Case study: Investigation reveals sources of persistent garage door foaming problems

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The mark of a good partner is their ability to listen to a customer’s challenges and identify the most appropriate action to address it.

But a great partner understands complex processes and can help untangle the knot of problems that arise when those processes are not performing.

In this case, our customer was one of North America’s premier garage door manufacturers. They initially approached Foam Supplies after researching alternative blowing agents to meet new regulatory standards.

To ensure their discontinuous garage door manufacturing operation utilized foam that complied with global environmental accords, the customer chose to adopt a polyurethane foam blown with our patented Ecomate® technology.

However, during the initial engagement our technical service rep (TSR) noticed quality issues with the panels being produced with the incumbent foam system that would overshadow any benefits expected from implementing the new FSI foam system. An intensive investigation ensued to find the root cause of the quality issues.

Problem #1 – Inadequate dispensing pattern

Our customer was initially only interested in switching to a new foam formula with a compliant blowing agent. They wanted a simple drop-in replacement. Assessing the manufacturing process was not on the table — at least, not at first.

However, during the consultation process our TSR noticed overfilling, underfilling and visible defects including voids, waves and dimples in finished foam panels. He knew that changing the foam system alone would not solve the quality problems.

A picture showing the dispensing of foam onto a garage door shell during garage door panel manufacturing.

The TSR first observed that dispensing the foam in the panels at only one location was a major cause of the problems. Comparative tests had demonstrated that the FSI foam system had greater flowability than the competitive material, but because of the length of the panels, the expanding foam was not able to completely and uniformly fill the panels before it cured.

When the process engineer responsible for the operation followed the recommendation of the TSR to inject the foam at multiple points the foam completely filled the panels more uniformly and without voids.

But while changing the number of injection locations made a noticeable improvement, it did not completely solve the quality problems. As our TSR dug deeper into the customer’s process, more causes were uncovered.

Problem #2 – Incorrect pumps

The two components of the foam system are stored in large bulk chemical tanks and transferred to the panel manufacturing operation using gear pumps, which are specified by pressure and flow rate.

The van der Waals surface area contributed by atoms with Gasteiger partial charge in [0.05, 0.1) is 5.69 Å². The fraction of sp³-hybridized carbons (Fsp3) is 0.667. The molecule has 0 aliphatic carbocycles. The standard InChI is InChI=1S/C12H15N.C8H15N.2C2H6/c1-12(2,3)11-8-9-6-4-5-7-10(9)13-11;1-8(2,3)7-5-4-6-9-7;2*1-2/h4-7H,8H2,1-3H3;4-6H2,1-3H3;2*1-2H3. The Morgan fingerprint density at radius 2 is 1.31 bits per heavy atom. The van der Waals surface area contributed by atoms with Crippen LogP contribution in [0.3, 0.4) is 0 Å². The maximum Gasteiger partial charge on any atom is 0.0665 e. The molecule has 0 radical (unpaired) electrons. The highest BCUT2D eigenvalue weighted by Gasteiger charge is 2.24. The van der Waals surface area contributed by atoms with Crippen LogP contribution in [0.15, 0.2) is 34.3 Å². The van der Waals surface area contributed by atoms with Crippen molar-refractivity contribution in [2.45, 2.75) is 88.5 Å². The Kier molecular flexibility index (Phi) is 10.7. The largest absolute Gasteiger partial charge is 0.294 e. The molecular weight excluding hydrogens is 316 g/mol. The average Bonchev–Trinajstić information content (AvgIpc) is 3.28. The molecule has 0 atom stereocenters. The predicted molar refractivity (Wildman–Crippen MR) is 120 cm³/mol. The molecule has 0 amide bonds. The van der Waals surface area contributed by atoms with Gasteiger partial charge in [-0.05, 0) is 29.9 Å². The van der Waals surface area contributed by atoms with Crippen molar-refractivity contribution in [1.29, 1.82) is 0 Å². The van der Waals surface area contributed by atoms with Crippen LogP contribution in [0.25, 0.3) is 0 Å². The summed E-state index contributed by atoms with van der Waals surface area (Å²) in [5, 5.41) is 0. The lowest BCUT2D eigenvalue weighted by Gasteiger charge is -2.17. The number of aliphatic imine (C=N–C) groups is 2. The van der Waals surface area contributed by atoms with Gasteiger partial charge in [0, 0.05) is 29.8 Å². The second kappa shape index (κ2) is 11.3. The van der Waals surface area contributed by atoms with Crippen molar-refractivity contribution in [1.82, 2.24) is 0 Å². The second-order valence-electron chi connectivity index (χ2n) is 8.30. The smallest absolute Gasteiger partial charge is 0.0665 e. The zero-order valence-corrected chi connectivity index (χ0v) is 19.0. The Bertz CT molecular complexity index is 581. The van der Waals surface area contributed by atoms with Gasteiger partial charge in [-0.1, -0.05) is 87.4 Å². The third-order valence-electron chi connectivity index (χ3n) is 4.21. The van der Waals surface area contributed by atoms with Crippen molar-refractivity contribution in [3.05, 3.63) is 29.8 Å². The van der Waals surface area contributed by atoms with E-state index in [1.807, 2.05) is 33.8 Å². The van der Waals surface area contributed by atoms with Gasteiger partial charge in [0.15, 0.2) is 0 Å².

During his investigation, our TSR noticed that the existing pumps were too large and were operating at flow rates below their design specifications. The result was that the flow rates were inconsistent and unable to be controlled.

In other words, it was as if they were trying to adjust the output of a fire hydrant to properly feed a garden hose. It couldn’t be done  

The fix was simple — swap out the pumps with smaller ones that were matched to the desired dispensing rate.

Once installed, the new pumps  made a big difference. But the problems were not entirely solved for the customer. 

A close-up image of a foam-filled garage door panel in a factory.

Problem #3 – Lack of temperature control

The temperature of materials and equipment involved in foam panel manufacturing have just as much impact on product quality as any other process parameter. 

For best performance, manufacturers need to control the temperature of the following:

  • The ambient temperature within the facility itself
  • The large storage tanks that feed the A and B components to the dispensing machine
  • The “day tanks” on the foam dispensing machine 
  • The foaming fixtures that control the surface temperatures while the foam is rising and curing

Polyurethane systems mix, dispense, flow and cure best within the temperature range specified by their manufacturer, so controlling those temperatures that variable is key. 

Controlling the temperature in day tanks and on panel surfaces is most critical. The storage tank and ambient temperatures can impact how well day tank temperatures are regulated. 

Unfortunately, because the manufacturing equipment dated from the 1990s and had not been well maintained, it lacked the temperature control capabilities needed to compensate for widely variable ambient temperatures.

A close-up cross-section picture of four foam-filled garage door panels stacked one atop the other.

Starting from scratch

There were too many problems. The time, effort and expense required to Frankenstein the old equipment back into shape was more than the customer could stomach.

The customer agreed with our TSR that the only solution at that point was to install a new line. The TSR provided guidance on specifying new equipment that addressed at once all the problems revealed in his investigation.  

This was an extreme case where a lack of process control plagued almost every aspect of this customer’s garage door foaming operation. Worse, the customer didn’t realize they had such serious problems.

Thanks to the knowledge and guidance provided by our TSR, the efficiency, consistency and quality of our customer’s manufacturing process have increased.

Such close support is uncommon in the industry, but it’s a cornerstone of how we do business.

Have a problem you want to run past our technical service staff? Get in touch with a rep here.